The Witcher RPG has been in development for a while and I got a great chance to test it out at TotalCon with some fresh faces and show it to some industry professionals. What I learned was this:
Convention players will cook and eat a sentient creature as long as it looks enough like a fish monster…
But in all seriousness, the game I was able to run at TotalCon was a great look into the RPG. I had 6 wonderful, (if somewhat derranged), players who played members of a raiding crew from the Skellige Isle of Spikeroog. We had:
- A dwarven craftsman who believed he was doomed to die since he had escaped death on a previous raid,
- An elven criminal who was the stoic bowman of the party who probably racked up the most kills,
- A human priestess of Freya who spent most of her time out of combat but aided now and again with her Spell Bomb Jars and hazy visions of the future,
- A human bard who had a hell of a time in combat, (markedly bad roll), but made an absolutely amazing roll to convince the enemy captain to surrender,
- And twin human mercenaries, named Hans and Franz, (Who were the best fighters and also the life of the party).
Through the course of the adventure they fought a siren, (which, sadly, killed one of their NPC crew), battled a Nilfgaardian transport cruiser, adopted a captive Nilfgaardian mage, and battled a lamia, which nearly killed them.
It was a ton of fun and everyone had a great time with it. But you probably noticed there were no actual Witchers in the game. That was done on purpose. I wanted to test whether the game could be done and be fun for everyone if there was no Witcher. Obviously Witchers will be playable in the RPG but they are rare and I wanted to show that you could have just as much fun in the Witcher world as a human, elf or dwarf. In the world of the Witcher, Witchers are rare, almost extinct, and while you definitely can have people in your game playing a Witcher it’s much more likely that it’s only going to be one, or MAYBE 2 players. The other players will be other types of adventurers. And I didn’t want any of those other players to feel like they got the short end of the stick. To that end, the Witcher RPG will have 4 playable races and 9 playable classes.
The 4 Races being:
The Humans: Well respected, socially powerful and accepted by society.
The Elves: Sneaky, talented in the wilderness and excellent archers, though hated by society.
The Dwarves: Tough & strong as stone with an eye for appraisal and tolerated by society.
The Witchers: Rare and stoic super soldiers, who are feared by everyone.
Each of these races will give the player 3 abilities or bonuses and a social standing which determines how each faction will treat them.
The 9 Classes are:
Bard: Charismatic entertainers who can befriend anyone, inculcate themselves into societies and worm their way into their opponent’s minds.
Craftsman: Talented artistans who are skilled not only in crafting weapons and armor but also craft alchemical concoctions and can make augmentations to weapons on the battle field.
Criminal: Smooth operators who can crack any safe, take a man’s life with no witnesses and rally gangs around themselves.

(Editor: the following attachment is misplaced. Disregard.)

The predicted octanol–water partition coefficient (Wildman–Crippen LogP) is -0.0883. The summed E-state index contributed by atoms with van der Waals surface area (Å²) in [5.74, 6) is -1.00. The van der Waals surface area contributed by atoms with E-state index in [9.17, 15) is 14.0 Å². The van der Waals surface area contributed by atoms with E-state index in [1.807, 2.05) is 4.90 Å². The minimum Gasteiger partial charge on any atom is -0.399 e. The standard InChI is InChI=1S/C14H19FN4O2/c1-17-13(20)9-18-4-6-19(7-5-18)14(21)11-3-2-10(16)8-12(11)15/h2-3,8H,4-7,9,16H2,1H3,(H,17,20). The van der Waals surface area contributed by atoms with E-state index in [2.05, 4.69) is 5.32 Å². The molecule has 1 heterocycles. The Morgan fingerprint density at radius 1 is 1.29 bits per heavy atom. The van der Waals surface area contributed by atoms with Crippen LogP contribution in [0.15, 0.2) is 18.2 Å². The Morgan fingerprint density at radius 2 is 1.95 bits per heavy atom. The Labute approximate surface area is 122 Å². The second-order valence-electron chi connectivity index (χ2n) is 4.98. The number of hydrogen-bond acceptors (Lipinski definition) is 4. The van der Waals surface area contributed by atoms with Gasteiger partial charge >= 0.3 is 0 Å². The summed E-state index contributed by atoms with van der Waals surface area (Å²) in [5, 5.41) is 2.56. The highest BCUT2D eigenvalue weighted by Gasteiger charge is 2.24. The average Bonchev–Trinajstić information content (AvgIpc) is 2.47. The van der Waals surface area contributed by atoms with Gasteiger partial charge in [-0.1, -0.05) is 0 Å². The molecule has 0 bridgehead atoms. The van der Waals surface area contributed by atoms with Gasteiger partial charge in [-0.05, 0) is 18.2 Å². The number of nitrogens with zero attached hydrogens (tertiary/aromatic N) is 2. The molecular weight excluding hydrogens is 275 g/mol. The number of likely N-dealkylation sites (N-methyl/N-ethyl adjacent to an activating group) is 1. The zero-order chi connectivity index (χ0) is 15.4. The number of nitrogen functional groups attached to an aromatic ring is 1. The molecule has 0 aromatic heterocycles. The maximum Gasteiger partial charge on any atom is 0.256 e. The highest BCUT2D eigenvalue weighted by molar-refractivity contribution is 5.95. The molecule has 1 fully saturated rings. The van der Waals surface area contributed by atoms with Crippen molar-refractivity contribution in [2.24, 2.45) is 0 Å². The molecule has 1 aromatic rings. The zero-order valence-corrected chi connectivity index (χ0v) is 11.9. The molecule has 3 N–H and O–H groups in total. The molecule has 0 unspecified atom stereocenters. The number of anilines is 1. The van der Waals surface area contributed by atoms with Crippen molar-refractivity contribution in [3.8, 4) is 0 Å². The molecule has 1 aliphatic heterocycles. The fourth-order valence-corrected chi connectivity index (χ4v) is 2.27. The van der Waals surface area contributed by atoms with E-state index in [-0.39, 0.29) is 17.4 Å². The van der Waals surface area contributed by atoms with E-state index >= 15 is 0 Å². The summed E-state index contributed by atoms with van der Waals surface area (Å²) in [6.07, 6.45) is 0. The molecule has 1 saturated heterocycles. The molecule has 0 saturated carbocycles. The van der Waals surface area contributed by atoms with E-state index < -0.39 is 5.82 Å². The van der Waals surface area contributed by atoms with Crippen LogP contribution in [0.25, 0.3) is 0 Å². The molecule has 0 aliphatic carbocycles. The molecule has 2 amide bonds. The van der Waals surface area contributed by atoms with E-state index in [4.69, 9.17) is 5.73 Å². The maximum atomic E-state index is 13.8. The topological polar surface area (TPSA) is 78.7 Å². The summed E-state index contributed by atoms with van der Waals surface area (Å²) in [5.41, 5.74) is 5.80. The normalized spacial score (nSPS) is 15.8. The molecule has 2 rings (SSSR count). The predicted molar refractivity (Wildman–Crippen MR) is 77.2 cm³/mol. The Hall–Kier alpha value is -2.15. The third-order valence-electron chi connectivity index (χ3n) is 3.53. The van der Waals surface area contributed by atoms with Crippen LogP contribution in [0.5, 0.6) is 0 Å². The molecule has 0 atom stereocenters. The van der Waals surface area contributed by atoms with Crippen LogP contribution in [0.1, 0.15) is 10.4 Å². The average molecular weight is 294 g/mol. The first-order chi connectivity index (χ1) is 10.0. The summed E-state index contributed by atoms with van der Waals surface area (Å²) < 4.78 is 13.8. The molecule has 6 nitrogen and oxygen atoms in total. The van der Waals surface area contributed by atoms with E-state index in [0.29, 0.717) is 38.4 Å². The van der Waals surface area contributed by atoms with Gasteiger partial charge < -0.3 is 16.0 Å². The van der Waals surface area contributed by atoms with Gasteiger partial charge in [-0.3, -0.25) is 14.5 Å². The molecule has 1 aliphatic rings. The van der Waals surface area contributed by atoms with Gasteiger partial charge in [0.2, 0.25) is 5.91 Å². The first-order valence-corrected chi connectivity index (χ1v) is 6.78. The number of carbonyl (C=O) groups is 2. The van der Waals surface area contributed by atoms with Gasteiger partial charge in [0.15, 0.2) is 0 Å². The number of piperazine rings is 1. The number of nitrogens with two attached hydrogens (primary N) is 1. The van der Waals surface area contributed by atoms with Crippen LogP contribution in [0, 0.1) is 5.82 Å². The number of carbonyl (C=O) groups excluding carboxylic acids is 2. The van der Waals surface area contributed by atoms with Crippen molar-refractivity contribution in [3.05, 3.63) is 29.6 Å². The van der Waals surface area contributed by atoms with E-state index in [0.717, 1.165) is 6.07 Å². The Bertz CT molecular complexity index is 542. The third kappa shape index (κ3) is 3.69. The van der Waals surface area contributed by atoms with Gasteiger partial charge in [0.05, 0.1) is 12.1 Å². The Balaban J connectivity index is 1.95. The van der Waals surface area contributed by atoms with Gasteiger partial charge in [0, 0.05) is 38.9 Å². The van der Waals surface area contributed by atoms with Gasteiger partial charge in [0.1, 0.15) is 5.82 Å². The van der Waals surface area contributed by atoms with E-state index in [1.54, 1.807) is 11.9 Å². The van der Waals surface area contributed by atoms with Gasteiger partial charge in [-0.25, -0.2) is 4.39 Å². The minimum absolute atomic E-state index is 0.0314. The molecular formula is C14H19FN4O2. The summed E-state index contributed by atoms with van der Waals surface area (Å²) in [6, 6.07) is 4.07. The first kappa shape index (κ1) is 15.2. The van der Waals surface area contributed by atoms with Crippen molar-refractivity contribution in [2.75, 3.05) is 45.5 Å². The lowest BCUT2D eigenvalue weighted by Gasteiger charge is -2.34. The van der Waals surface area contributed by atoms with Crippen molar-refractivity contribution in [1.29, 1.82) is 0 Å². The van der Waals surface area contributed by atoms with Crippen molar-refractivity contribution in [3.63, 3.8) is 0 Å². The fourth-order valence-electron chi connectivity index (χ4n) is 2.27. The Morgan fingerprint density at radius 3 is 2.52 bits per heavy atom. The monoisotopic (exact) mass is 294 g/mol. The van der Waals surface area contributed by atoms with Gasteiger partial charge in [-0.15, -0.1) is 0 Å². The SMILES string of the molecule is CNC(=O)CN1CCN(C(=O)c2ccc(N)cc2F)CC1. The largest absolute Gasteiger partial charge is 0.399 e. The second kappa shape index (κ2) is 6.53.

Doctor: Calculating physicians who are trained in field surgery allowing them to treat wounds with double the efficiency, or cause grevious wounds with their anatomical knowledge.
Mage: Scheming politicians and manipulators, removed from power and now using their often earth shaking power to escape persecution and get revenge.
Mercenary: Grizzled warriors with ages of combat experience who can calculate their opponent’s moves, take down targets from extreme range and unleash devastating attacks.
Merchant: Canny salesmen who know the power of coin. They can use their knowledge of product to find vulnerabilities in armor and track down cheap suppliers and when need be they can acquire favors & allies to break the competition.
Priest: Men and women of the Gods who use ancient blood rituals to commune with nature, heal the sick and injure or hunt down heathens and burn them with holy fire.
- Witcher: Restricted to those with the proper mutations, Witchers are consummate monster hunters who dabble in mutagenic potions, simple field magic and incredibly deadly sword play.
Each class will have a skill tree that holds special abilities that only that class can acquire. As you progress you can follow each of these branches which will tailor your character into exactly what you want to play.
In the end I want people to have myriads of options for their characters and to have fun, eclectic parties. After all, if 5 Witchers all walk into town, half the town would probably run in fear or bar their doors. Expect more Witcher Notes on a regular basis detailing more of this bizzare adventure to create the Witcher RPG!
Together with CD Projekt Red (CDPR), makers of the mega-hit Witcher series of video games (and the upcoming Cyberpunk 2077), we are pleased to announce an agreement to develop The Witcher Role-Playing Game — the go-to tabletop Witcher experience for pen and paper RPG enthusiasts.
The Witcher Role-Playing Game will allow tabletop RPG fans to re-create an array of characters known from the Witcher universe and live out entirely new adventures set within the world of Geralt of Rivia. Powered by Fuzion, the same ruleset that made Cyberpunk 2020 gain worldwide player acclaim, The Witcher Role-Playing Game will feature a myriad of spells, rituals, and curses; favorite gear and items from the entire Witcher series including a bestiary of devilish monsters players can face during their adventures. The system will provide all the necessary tools to create and play out your own adventures and become everything from a battle-hardened monster slayer to a merchant kingpin controlling a vast network of contacts.
The Witcher Role-Playing Game is currently slated for a mid 2016 release. More information about the system, price and availability will be provided at a later point in time. Meanwhile, watch this space for upcoming Developer’s Notes on this excitng new project!